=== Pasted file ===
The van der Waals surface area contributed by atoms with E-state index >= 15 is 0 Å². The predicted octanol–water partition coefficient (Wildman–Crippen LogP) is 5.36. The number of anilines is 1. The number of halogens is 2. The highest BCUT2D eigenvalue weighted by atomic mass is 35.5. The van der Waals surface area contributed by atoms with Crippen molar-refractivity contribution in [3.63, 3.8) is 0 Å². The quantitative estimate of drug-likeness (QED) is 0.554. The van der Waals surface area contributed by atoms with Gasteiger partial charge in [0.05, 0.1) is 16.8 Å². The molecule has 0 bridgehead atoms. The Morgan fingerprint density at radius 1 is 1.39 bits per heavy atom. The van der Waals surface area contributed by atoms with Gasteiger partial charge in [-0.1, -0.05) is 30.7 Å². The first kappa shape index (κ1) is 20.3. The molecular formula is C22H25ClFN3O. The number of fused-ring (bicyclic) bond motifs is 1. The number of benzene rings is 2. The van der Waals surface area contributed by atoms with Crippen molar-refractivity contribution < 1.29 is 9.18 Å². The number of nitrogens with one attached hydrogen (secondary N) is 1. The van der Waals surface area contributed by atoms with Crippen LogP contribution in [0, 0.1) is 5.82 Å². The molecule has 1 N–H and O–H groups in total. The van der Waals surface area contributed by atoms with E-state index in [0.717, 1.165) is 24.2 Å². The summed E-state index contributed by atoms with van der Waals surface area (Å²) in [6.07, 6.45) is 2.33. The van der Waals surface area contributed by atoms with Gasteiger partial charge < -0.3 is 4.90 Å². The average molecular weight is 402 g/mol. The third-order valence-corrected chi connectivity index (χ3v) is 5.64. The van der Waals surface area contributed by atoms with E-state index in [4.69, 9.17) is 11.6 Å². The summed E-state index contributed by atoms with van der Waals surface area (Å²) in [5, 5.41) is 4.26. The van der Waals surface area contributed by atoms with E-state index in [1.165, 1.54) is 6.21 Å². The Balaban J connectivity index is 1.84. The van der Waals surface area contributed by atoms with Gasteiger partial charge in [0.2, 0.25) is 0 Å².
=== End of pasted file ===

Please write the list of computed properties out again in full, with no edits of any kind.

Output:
The van der Waals surface area contributed by atoms with E-state index >= 15 is 0 Å². The predicted octanol–water partition coefficient (Wildman–Crippen LogP) is 5.36. The number of anilines is 1. The number of halogens is 2. The highest BCUT2D eigenvalue weighted by atomic mass is 35.5. The van der Waals surface area contributed by atoms with Crippen molar-refractivity contribution in [3.63, 3.8) is 0 Å². The quantitative estimate of drug-likeness (QED) is 0.554. The van der Waals surface area contributed by atoms with Gasteiger partial charge in [0.05, 0.1) is 16.8 Å². The molecule has 0 bridgehead atoms. The Morgan fingerprint density at radius 1 is 1.39 bits per heavy atom. The van der Waals surface area contributed by atoms with Gasteiger partial charge in [-0.1, -0.05) is 30.7 Å². The first kappa shape index (κ1) is 20.3. The molecular formula is C22H25ClFN3O. The number of fused-ring (bicyclic) bond motifs is 1. The number of benzene rings is 2. The van der Waals surface area contributed by atoms with Crippen molar-refractivity contribution < 1.29 is 9.18 Å². The number of nitrogens with one attached hydrogen (secondary N) is 1. The van der Waals surface area contributed by atoms with Crippen LogP contribution in [0, 0.1) is 5.82 Å². The molecule has 1 N–H and O–H groups in total. The van der Waals surface area contributed by atoms with E-state index in [0.717, 1.165) is 24.2 Å². The summed E-state index contributed by atoms with van der Waals surface area (Å²) in [6.07, 6.45) is 2.33. The van der Waals surface area contributed by atoms with Gasteiger partial charge < -0.3 is 4.90 Å². The average molecular weight is 402 g/mol. The third-order valence-corrected chi connectivity index (χ3v) is 5.64. The van der Waals surface area contributed by atoms with E-state index in [4.69, 9.17) is 11.6 Å². The summed E-state index contributed by atoms with van der Waals surface area (Å²) in [5, 5.41) is 4.26. The van der Waals surface area contributed by atoms with E-state index in [1.165, 1.54) is 6.21 Å². The Balaban J connectivity index is 1.84. The van der Waals surface area contributed by atoms with Gasteiger partial charge in [0.2, 0.25) is 0 Å².